Run-ons and Comma SplicesRun-ons and comma splices occur when a writer does not know when one main clause ends and another begins. They are groups of words which ought to be two separate sentences or a single sentence joined in a new way. Students write run-ons when they have two closely related thoughts in their heads. The logical closeness of the thoughts makes seeing that they are separate sentences difficult.
The only difference between run-ons and comma splices is a comma. A run-on is two sentences joined without any intervening punctuation (Desi likes Lucy Fred likes Ethel.). A comma splice is two sentences mistakenly joined by only a comma (Desi likes Lucy, Fred likes Ethel.).
Words like "therefore," "however," and "in fact" are common sources of problems. These transitional words and phrases should begin new sentences. They are not like the subordinating conjunctions ("since," "if," "because," etc.).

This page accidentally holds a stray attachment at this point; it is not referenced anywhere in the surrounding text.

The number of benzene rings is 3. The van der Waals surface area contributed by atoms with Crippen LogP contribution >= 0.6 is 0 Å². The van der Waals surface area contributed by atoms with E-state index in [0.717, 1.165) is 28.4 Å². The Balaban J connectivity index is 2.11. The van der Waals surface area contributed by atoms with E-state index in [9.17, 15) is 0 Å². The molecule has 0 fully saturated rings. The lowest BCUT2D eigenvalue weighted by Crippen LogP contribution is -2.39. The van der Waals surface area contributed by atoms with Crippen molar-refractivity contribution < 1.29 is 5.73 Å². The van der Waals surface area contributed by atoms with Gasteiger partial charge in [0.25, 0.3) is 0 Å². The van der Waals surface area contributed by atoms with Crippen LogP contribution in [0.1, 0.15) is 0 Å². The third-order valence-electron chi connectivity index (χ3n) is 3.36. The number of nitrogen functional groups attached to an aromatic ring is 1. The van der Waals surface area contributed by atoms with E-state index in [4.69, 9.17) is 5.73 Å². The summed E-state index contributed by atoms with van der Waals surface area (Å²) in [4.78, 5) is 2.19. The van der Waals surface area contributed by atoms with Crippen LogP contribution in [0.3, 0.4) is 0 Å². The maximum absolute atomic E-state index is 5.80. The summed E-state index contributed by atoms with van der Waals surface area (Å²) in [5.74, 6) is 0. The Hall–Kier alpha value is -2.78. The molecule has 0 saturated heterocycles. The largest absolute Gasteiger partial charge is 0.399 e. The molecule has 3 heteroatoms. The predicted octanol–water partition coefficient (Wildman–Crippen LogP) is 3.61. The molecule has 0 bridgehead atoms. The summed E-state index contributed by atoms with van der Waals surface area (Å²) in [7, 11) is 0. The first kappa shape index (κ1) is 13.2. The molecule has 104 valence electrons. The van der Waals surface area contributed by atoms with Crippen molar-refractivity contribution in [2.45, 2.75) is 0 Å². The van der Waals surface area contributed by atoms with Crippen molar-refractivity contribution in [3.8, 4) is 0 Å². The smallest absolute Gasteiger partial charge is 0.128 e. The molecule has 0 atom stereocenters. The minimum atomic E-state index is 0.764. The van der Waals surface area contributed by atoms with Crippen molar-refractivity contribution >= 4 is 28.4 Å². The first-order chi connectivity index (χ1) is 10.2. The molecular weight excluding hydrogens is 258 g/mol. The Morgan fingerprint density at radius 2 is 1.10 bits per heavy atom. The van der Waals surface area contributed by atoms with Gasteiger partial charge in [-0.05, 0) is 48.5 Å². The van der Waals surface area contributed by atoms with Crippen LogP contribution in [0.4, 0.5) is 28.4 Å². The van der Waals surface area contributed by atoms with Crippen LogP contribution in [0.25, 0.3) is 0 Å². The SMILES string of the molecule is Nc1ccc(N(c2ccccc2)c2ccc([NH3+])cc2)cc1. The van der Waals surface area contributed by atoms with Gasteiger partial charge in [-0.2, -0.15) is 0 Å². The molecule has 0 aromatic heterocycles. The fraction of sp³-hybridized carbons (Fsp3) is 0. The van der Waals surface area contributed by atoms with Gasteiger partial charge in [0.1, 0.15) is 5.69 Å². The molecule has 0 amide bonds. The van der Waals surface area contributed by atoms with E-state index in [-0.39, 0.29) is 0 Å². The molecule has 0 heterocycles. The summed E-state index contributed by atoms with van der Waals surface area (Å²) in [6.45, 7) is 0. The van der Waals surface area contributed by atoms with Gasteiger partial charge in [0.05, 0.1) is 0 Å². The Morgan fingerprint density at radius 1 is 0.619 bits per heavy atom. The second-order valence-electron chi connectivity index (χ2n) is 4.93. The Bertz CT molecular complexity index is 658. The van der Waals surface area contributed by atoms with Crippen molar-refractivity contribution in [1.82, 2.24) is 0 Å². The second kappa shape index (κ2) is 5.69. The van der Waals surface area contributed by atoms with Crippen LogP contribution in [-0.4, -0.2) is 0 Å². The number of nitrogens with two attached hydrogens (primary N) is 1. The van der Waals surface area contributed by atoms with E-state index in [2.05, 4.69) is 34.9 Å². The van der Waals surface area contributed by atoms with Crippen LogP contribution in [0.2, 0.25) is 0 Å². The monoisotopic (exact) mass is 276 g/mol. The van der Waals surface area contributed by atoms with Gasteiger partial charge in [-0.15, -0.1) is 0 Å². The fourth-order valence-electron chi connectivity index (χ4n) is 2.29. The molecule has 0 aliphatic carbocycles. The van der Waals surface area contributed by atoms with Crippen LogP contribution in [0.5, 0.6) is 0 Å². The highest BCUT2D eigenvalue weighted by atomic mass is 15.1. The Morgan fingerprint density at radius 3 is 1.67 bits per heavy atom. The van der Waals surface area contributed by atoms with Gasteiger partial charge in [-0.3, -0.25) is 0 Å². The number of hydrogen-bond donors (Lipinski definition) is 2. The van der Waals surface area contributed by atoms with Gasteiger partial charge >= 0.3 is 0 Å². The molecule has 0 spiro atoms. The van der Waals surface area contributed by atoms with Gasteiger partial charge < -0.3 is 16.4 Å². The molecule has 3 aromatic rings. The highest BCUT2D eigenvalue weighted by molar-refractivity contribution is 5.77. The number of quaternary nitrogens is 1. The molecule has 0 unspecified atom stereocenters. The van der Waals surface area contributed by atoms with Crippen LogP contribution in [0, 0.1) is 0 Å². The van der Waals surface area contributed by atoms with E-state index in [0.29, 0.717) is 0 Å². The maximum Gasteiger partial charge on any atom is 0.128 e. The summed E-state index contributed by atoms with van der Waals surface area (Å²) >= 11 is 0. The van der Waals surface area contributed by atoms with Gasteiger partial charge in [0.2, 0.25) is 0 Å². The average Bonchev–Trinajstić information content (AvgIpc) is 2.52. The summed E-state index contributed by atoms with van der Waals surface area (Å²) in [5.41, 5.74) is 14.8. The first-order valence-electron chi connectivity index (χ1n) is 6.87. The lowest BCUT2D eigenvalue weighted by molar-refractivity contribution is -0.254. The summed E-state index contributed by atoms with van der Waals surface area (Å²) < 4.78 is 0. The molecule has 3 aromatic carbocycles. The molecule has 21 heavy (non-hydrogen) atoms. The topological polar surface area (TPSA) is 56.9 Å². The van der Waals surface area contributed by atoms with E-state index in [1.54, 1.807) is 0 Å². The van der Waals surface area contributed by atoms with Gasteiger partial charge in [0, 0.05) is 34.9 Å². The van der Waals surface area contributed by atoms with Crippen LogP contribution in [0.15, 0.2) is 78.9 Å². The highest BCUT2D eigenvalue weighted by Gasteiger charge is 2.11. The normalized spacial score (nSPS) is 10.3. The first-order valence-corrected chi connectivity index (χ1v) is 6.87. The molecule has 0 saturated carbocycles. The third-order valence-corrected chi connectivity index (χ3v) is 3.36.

To correct run-on errors either put a period in between the two sentences or figure out how the clauses are related and combine the sentences into a single sentence (Desi likes Lucy. Fred likes Ethel. -- or -- Desi likes Lucy, but Fred likes Ethel.)
Often combining the sentence means making one of the main clauses a phrase or subordinate clause (Though Desi likes Lucy, Fred likes Ethel.).
How to Fix Run-Ons and Comma Splices:
Note: Run-ons have nothing to do with the length of a sentence. Long sentences maybe wordy or rambling, but that does not mean they are run-ons.